The original large primates of the primary forests of South-east Asia are veritable dancers of the tree-tops. With an incomparable elegance, they swing from branch to branch by means of their long, muscly arms. This way of moving common to gibbons is called, among others, movement by “brachiation”.
Orangutans have a culture, codes and habits that need to be learnt and passed from generation and generation. Learning how to read the jungle, its trees, fruits, branches that they come across, those where to make a nest or indeed their dangers, takes up a lot of time. The young stay with their mother until the latter loses interest when raising another young one. This separation could take place between 6 and 9 years old.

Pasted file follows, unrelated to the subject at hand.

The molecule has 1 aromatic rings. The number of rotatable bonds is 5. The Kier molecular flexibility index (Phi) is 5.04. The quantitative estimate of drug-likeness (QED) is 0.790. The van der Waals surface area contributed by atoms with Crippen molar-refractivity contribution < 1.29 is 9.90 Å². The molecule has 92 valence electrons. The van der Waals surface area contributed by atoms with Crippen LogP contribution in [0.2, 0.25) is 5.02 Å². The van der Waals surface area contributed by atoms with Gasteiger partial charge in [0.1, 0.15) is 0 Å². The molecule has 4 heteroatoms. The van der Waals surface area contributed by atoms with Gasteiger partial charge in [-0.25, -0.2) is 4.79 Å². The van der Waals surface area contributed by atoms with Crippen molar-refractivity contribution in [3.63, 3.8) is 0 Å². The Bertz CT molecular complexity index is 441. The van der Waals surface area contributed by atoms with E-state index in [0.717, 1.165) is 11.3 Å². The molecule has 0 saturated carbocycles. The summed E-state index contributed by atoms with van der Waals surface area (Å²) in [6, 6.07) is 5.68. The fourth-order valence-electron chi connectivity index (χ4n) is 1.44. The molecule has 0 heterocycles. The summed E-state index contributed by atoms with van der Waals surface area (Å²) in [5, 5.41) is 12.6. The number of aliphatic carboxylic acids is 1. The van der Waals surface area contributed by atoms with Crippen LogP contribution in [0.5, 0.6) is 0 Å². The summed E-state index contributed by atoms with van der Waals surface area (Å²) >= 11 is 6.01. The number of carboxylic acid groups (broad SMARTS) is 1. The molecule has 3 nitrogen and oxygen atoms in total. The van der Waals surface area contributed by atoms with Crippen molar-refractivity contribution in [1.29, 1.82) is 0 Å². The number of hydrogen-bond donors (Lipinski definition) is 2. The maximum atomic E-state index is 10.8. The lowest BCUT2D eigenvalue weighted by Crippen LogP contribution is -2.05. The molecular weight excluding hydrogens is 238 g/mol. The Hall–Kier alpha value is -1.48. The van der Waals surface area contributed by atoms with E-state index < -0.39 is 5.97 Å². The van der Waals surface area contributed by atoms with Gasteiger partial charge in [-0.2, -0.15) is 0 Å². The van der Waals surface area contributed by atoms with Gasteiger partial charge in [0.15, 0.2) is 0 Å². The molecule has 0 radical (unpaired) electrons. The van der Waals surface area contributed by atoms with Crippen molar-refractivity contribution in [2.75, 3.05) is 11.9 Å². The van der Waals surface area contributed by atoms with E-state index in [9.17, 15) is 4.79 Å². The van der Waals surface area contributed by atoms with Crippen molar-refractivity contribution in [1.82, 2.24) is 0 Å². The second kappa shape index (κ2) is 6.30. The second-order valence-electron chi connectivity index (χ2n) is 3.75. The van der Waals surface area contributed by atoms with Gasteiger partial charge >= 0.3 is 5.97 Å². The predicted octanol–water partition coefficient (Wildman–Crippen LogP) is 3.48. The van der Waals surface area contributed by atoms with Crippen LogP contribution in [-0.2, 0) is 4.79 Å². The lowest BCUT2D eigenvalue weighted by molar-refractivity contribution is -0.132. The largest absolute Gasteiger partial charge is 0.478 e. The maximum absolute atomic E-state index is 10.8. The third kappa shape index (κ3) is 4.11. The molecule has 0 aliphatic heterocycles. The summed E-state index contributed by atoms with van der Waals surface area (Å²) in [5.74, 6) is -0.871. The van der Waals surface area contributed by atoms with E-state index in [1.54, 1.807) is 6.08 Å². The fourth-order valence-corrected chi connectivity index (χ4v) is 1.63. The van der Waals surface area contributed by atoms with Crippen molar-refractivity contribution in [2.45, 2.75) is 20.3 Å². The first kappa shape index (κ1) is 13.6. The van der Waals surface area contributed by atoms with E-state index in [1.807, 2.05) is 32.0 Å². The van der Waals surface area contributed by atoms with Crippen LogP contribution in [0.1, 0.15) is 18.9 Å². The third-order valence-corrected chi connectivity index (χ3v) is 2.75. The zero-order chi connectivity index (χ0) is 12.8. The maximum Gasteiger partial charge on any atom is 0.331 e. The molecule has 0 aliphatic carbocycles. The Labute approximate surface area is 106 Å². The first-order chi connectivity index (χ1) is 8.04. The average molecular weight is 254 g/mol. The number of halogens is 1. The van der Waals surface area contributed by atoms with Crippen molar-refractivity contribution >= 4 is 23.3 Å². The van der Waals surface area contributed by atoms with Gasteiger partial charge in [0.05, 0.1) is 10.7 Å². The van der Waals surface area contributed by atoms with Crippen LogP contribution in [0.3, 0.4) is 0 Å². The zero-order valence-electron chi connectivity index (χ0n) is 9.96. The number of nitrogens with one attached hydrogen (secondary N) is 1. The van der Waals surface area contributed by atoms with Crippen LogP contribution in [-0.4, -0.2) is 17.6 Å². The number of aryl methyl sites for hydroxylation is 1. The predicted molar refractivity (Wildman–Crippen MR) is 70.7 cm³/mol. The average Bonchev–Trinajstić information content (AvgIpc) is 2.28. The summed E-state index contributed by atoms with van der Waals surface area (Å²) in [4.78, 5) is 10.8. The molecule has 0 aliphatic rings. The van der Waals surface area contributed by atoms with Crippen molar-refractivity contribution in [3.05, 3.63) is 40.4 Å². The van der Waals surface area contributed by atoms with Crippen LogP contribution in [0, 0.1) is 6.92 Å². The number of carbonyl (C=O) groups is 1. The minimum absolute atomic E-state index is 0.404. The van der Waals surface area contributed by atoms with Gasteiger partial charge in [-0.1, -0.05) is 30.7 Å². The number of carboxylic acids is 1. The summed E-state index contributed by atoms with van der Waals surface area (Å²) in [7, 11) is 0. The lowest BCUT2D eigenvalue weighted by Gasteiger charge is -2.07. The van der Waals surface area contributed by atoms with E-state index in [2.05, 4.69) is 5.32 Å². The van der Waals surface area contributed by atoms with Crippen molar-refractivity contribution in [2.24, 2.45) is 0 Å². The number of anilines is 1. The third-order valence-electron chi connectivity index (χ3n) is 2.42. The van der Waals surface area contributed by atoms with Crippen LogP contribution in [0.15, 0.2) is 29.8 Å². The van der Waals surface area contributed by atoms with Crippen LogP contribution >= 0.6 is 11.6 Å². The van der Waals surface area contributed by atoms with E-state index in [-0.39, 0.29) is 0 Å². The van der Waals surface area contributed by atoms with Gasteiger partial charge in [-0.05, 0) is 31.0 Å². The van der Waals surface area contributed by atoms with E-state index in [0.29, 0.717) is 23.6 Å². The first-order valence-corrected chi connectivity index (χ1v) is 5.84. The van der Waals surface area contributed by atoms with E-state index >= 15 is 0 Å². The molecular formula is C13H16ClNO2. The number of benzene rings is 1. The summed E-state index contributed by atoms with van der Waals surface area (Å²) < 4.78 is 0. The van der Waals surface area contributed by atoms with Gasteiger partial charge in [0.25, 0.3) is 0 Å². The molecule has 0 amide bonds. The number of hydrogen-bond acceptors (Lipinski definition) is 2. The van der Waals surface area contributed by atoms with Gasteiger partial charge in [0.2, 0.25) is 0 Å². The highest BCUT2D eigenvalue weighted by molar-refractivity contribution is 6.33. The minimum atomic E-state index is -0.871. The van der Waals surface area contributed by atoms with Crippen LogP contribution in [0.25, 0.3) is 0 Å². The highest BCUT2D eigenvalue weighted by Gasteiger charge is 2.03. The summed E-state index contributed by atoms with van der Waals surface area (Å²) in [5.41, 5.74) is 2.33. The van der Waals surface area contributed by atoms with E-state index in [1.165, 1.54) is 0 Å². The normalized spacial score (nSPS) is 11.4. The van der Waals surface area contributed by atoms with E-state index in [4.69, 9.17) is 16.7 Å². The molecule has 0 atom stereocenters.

The orangutan is an animal whose wild populations are as fragile as ever. The intensive farming of olive oil has destroyed the forest upon which they depend to live. Torn from their environment, they die of hunger or poaching. The fragmentation of the forests by roads stops the trees from touching each other and bars the path of such animals, for whom the dense canopy is the only safe way to move around.